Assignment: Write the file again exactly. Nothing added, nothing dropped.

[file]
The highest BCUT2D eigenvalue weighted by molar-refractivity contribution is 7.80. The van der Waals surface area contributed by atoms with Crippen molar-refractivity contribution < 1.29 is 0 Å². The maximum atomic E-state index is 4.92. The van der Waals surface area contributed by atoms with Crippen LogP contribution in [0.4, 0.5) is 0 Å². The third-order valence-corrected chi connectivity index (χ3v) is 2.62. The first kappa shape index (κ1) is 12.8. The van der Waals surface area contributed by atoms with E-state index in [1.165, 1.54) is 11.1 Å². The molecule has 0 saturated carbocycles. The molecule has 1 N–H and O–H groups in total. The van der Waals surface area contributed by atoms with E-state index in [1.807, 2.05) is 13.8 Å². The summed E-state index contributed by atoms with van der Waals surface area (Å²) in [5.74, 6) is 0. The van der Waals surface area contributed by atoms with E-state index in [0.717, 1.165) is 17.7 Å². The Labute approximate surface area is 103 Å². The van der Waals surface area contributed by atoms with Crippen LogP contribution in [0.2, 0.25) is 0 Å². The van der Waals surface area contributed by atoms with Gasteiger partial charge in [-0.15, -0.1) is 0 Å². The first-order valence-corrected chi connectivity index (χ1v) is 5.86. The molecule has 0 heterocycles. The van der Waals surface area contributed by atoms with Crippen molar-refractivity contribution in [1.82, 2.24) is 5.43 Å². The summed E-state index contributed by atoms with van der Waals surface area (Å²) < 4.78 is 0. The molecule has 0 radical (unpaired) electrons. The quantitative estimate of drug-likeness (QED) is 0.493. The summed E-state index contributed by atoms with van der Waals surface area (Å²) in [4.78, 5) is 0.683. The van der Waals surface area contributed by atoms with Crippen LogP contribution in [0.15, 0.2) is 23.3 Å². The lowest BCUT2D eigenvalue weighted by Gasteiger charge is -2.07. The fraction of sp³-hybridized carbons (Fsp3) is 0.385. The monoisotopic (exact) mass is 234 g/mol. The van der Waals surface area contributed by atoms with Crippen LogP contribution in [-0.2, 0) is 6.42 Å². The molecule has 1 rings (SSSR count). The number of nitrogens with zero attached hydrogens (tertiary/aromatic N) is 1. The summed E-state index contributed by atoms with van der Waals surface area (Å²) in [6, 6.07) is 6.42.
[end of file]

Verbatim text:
The highest BCUT2D eigenvalue weighted by molar-refractivity contribution is 7.80. The van der Waals surface area contributed by atoms with Crippen molar-refractivity contribution < 1.29 is 0 Å². The maximum atomic E-state index is 4.92. The van der Waals surface area contributed by atoms with Crippen LogP contribution in [0.4, 0.5) is 0 Å². The third-order valence-corrected chi connectivity index (χ3v) is 2.62. The first kappa shape index (κ1) is 12.8. The van der Waals surface area contributed by atoms with E-state index in [1.165, 1.54) is 11.1 Å². The molecule has 0 saturated carbocycles. The molecule has 1 N–H and O–H groups in total. The van der Waals surface area contributed by atoms with E-state index in [1.807, 2.05) is 13.8 Å². The summed E-state index contributed by atoms with van der Waals surface area (Å²) in [5.74, 6) is 0. The van der Waals surface area contributed by atoms with E-state index in [0.717, 1.165) is 17.7 Å². The Labute approximate surface area is 103 Å². The van der Waals surface area contributed by atoms with Crippen LogP contribution in [0.2, 0.25) is 0 Å². The van der Waals surface area contributed by atoms with Gasteiger partial charge in [-0.15, -0.1) is 0 Å². The first-order valence-corrected chi connectivity index (χ1v) is 5.86. The molecule has 0 heterocycles. The van der Waals surface area contributed by atoms with Crippen molar-refractivity contribution in [1.82, 2.24) is 5.43 Å². The summed E-state index contributed by atoms with van der Waals surface area (Å²) < 4.78 is 0. The molecule has 0 radical (unpaired) electrons. The quantitative estimate of drug-likeness (QED) is 0.493. The summed E-state index contributed by atoms with van der Waals surface area (Å²) in [4.78, 5) is 0.683. The van der Waals surface area contributed by atoms with Crippen LogP contribution in [0.15, 0.2) is 23.3 Å². The lowest BCUT2D eigenvalue weighted by Gasteiger charge is -2.07. The fraction of sp³-hybridized carbons (Fsp3) is 0.385. The monoisotopic (exact) mass is 234 g/mol. The van der Waals surface area contributed by atoms with Crippen LogP contribution in [-0.2, 0) is 6.42 Å². The molecule has 1 rings (SSSR count). The number of nitrogens with zero attached hydrogens (tertiary/aromatic N) is 1. The summed E-state index contributed by atoms with van der Waals surface area (Å²) in [6, 6.07) is 6.42.